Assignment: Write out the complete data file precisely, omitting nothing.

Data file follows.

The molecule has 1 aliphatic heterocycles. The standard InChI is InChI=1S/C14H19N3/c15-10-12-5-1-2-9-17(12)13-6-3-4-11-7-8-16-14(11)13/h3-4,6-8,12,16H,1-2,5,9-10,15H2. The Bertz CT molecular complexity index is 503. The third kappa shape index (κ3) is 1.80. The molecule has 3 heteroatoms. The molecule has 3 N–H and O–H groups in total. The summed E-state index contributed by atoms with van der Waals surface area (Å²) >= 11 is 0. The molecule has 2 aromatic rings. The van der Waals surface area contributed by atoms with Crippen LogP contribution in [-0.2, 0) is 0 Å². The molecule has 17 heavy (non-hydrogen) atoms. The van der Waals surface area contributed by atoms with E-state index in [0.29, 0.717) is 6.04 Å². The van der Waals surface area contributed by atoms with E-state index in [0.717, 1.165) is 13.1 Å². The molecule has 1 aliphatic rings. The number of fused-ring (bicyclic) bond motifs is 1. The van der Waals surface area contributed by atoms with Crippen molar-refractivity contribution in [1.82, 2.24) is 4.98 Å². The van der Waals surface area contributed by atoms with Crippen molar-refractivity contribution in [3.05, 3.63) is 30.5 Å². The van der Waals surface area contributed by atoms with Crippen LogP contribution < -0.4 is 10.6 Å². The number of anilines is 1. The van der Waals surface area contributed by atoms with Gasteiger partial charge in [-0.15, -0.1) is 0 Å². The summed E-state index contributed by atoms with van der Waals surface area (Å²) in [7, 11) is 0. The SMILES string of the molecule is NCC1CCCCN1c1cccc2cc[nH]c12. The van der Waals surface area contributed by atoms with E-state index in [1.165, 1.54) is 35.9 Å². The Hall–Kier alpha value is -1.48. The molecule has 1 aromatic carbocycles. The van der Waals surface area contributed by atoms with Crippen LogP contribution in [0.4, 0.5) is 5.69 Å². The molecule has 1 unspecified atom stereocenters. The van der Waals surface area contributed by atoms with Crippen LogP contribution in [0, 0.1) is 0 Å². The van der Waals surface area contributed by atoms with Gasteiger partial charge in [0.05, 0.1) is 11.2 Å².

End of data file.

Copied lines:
The molecule has 1 aliphatic heterocycles. The standard InChI is InChI=1S/C14H19N3/c15-10-12-5-1-2-9-17(12)13-6-3-4-11-7-8-16-14(11)13/h3-4,6-8,12,16H,1-2,5,9-10,15H2. The Bertz CT molecular complexity index is 503. The third kappa shape index (κ3) is 1.80. The molecule has 3 heteroatoms. The molecule has 3 N–H and O–H groups in total. The summed E-state index contributed by atoms with van der Waals surface area (Å²) >= 11 is 0. The molecule has 2 aromatic rings. The van der Waals surface area contributed by atoms with Crippen LogP contribution in [-0.2, 0) is 0 Å². The molecule has 17 heavy (non-hydrogen) atoms. The van der Waals surface area contributed by atoms with E-state index in [0.29, 0.717) is 6.04 Å². The van der Waals surface area contributed by atoms with E-state index in [0.717, 1.165) is 13.1 Å². The molecule has 1 aliphatic rings. The number of fused-ring (bicyclic) bond motifs is 1. The van der Waals surface area contributed by atoms with Crippen molar-refractivity contribution in [1.82, 2.24) is 4.98 Å². The van der Waals surface area contributed by atoms with Crippen molar-refractivity contribution in [3.05, 3.63) is 30.5 Å². The van der Waals surface area contributed by atoms with Crippen LogP contribution < -0.4 is 10.6 Å². The number of anilines is 1. The van der Waals surface area contributed by atoms with Gasteiger partial charge in [-0.15, -0.1) is 0 Å². The summed E-state index contributed by atoms with van der Waals surface area (Å²) in [7, 11) is 0. The SMILES string of the molecule is NCC1CCCCN1c1cccc2cc[nH]c12. The van der Waals surface area contributed by atoms with E-state index in [1.165, 1.54) is 35.9 Å². The Hall–Kier alpha value is -1.48. The molecule has 1 aromatic carbocycles. The van der Waals surface area contributed by atoms with Crippen LogP contribution in [0.4, 0.5) is 5.69 Å². The molecule has 1 unspecified atom stereocenters. The van der Waals surface area contributed by atoms with Crippen LogP contribution in [0, 0.1) is 0 Å². The van der Waals surface area contributed by atoms with Gasteiger partial charge in [0.05, 0.1) is 11.2 Å².